Historic trial in France following an avalanche of threats against a teenager critical of Islam – .

Historic trial in France following an avalanche of threats against a teenager critical of Islam – .

                Un procès historique pour cyberintimidation à Paris – portant sur des milliers de menaces contre un adolescent qui a fortement critiqué l'islam dans des publications en ligne – ouvre la voie aux efforts visant à punir et à prévenir les abus en ligne.

                                    <p>Treize jeunes d'origines et de religions diverses de toute la France risquent une peine de prison pour des accusations de harcèlement en ligne, de menaces de mort en ligne et de menaces de viol en ligne au cours du procès de deux jours qui s'est terminé mardi.

This is the first such trial since France created a new court in January to prosecute online crimes, including harassment and discrimination.

One of the defendants wants to become a police officer. Another said he just wanted to rack up more followers by making people laugh. Some have denied the wrongdoing, others have apologized. Most said they tweeted or posted without thinking.

The teen at the center of the trial, who was only publicly identified by her first name, Mila, told the court she felt as if she had been “sentenced to death.”

“I don’t see my future,” she said.

Mila, who describes herself as an atheist, was 16 when she started posting videos on Instagram and later on TikTok strongly criticizing Islam and the Quran. Now 18, she said “I don’t like any religion, not just Islam”.

Her lawyer Richard Malka said Mila received some 100,000 threat messages, including death threats, rape threats, misogynistic messages and hate messages about her homosexuality.

Mila had to quit her high school, then another. She is now monitored daily by the police for her safety.

“It was a cataclysm, we have the impression that the sky is falling on our heads […] a confrontation with pure hatred, ”her mother said in court.

Mila’s online enemies don’t fit a single profile. Among the thousands of threats, authorities found 13 suspects on trial this week. All are identified publicly only by their first name, according to French practice.

“Digital lynching”

The lawsuit focused on comments in response to a TikTok video by Mila in November criticizing Islam. A defendant named Manfred threatened to turn her into another Samuel Paty, a teacher who was beheaded outside Paris in October after showing caricatures of the Prophet Muhammad in class.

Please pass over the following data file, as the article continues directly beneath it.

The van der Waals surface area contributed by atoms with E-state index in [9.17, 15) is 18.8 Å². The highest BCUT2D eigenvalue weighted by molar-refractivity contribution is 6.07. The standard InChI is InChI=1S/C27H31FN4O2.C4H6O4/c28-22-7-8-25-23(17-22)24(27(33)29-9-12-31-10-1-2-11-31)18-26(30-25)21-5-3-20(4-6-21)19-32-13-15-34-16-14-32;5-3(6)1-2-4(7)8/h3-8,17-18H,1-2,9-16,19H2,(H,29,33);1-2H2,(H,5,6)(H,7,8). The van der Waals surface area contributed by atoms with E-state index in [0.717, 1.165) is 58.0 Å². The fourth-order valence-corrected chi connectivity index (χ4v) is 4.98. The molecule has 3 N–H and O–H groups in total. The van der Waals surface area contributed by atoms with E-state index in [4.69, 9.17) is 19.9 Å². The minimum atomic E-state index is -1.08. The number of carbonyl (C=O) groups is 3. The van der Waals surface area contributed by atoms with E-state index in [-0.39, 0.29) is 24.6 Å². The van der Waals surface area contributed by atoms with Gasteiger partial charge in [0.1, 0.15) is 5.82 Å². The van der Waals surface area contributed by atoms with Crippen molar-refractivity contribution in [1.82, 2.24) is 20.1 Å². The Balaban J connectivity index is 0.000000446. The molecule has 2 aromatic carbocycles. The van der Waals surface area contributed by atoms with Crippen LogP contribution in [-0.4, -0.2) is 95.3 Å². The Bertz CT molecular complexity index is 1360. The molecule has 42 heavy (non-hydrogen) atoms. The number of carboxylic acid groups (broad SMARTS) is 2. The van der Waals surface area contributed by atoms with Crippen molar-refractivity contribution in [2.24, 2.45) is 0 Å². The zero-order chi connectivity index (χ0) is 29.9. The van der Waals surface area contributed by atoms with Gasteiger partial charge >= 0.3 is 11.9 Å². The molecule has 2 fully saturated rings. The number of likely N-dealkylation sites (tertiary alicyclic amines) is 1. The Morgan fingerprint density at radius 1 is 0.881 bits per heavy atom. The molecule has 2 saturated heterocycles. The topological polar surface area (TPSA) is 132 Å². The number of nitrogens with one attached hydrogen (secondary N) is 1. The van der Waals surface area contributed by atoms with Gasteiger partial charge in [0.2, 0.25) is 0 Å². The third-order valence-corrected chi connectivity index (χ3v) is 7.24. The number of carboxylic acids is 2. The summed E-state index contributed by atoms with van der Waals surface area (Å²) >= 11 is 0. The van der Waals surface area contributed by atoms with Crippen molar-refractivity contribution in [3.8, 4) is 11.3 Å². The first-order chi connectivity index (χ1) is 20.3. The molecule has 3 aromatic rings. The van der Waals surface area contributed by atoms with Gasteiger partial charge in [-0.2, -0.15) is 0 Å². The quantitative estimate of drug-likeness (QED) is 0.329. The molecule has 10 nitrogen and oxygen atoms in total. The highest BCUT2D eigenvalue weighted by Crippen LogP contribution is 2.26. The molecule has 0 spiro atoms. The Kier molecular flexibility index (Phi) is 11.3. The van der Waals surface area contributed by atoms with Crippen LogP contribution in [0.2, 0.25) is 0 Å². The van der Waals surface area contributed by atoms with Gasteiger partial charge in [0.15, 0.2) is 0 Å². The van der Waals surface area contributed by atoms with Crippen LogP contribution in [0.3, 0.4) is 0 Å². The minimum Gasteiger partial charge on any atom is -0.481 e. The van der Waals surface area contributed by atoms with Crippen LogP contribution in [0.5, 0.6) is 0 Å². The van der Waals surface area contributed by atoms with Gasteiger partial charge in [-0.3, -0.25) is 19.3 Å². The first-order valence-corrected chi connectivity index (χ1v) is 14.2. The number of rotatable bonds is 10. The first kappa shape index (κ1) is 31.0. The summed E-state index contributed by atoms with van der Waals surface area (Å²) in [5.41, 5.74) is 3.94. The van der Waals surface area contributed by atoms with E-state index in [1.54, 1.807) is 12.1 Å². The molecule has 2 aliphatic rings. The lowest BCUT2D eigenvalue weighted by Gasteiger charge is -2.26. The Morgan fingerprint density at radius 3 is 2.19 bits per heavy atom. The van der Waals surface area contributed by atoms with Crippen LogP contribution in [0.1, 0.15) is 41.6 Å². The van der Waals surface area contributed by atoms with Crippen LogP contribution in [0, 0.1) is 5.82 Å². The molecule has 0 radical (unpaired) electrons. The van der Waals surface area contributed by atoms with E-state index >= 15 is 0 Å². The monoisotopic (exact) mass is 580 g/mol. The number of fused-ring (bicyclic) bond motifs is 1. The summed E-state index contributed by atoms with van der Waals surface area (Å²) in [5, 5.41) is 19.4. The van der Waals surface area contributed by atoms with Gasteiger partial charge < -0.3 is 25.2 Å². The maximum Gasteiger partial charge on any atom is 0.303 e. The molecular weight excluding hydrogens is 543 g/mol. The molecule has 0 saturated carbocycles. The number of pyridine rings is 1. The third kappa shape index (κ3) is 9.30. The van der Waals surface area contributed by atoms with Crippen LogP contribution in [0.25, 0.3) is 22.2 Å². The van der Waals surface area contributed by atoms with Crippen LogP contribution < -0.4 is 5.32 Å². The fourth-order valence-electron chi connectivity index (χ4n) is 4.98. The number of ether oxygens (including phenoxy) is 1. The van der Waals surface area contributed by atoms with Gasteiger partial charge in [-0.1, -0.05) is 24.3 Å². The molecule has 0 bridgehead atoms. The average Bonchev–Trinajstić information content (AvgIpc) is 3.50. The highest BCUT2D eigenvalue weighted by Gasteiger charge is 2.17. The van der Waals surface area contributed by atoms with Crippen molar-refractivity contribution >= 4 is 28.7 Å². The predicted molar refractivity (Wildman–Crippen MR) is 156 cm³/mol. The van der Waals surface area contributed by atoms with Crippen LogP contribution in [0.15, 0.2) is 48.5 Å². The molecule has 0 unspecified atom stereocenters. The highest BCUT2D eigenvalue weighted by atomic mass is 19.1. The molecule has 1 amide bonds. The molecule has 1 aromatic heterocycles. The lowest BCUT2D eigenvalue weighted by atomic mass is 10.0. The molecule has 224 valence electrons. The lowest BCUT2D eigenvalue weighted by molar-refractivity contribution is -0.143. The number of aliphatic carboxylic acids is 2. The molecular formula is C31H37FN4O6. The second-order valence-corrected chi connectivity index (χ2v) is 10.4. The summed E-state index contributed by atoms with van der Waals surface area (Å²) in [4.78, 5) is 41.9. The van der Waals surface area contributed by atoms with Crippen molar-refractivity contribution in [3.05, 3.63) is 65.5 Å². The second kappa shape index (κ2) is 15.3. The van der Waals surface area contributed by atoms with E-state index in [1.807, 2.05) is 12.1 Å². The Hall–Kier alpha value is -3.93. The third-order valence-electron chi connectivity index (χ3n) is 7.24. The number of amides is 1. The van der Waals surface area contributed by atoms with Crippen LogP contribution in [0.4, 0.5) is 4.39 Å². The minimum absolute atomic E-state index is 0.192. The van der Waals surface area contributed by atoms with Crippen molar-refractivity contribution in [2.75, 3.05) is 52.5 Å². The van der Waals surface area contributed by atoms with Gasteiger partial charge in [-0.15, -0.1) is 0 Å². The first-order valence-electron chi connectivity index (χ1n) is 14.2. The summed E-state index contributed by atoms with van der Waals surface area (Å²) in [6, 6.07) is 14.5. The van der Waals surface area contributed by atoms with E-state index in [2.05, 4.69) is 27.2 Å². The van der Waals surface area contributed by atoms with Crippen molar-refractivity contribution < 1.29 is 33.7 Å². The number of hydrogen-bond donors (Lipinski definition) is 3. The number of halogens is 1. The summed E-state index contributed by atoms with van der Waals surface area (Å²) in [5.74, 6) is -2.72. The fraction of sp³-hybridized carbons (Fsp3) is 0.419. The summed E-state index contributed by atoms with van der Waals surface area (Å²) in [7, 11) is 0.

Manfred told the court he “was pretending to be a stalker to make people laugh.”

“I knew she was controversial because she was critical of Islam. I wanted to have fun and have new subscribers, ”he testified.

Defendant Enzo, 22, apologized in court for tweeting “you deserve to be slaughtered” followed by a misogynist epithet.

Others argued that their posts did not constitute a crime.

“At the time, I didn’t know it was harassment. When I posted the tweet, I didn’t think so, “testified Lauren, a 21-year-old college student who tweeted about Mila,” Have her skull crushed, please.

Alyssa, 20, one of the few Muslim defendants, says she reacted “like everyone else on Twitter” and maintained her criticism of Mila’s posts.

While the defense attorney argued that it is not the same to insult a god or a religion and a human being, Alyssa disagreed.

“For me, it’s of the same nature. Mila used freedom of speech, I thought (twitter an angry response) was also freedom of speech, ”she said.

Freedom of expression is considered a fundamental right and blasphemy is not a crime in France. Many French people consider the right to blasphemy as a pillar of the country’s Enlightenment values, hard won in the fight of the French Revolution against the power of the Catholic Church.

After Mila’s first video in January 2020, a complaint was filed against her for inciting racial hatred. This investigation was abandoned for lack of evidence.

While threats against her have been widely condemned, former President Francois Hollande was among those who argued that while she has the right to criticize religion, “she should not engage in hate speech. against those who practice their religion ”.

Nawfel, 19, said he saw no harm when he tweeted that Mila deserved the death penalty and insulted her sexuality. He passed tests to become a gendarme and hopes not to be convicted, to keep a clean criminal record. The lawsuit gave him a new perspective on online business.

“Without social media, everyone would have a normal life,” he said. “Now there are a lot of people who will think before they write. “

Defendants face up to two years in prison and a € 30,000 fine if found guilty of online harassment. Some are also charged with online death threats, an offense punishable by up to three years in prison and a fine of up to € 45,000.

However, the prosecutor only asked for suspended sentences. A verdict is expected at a later date.

“You have the power to stop this digital lynching,” defense lawyer Malka told the judges. “The fear of the law is the only thing left. “

Mila remains active on social networks.

“I have this need to show that I will not change who I am and what I think,” she said. “I see him as a woman who has been raped in the street and who is asked not to go out, so that it does not happen again. “

(FRANCE 24 with AP)



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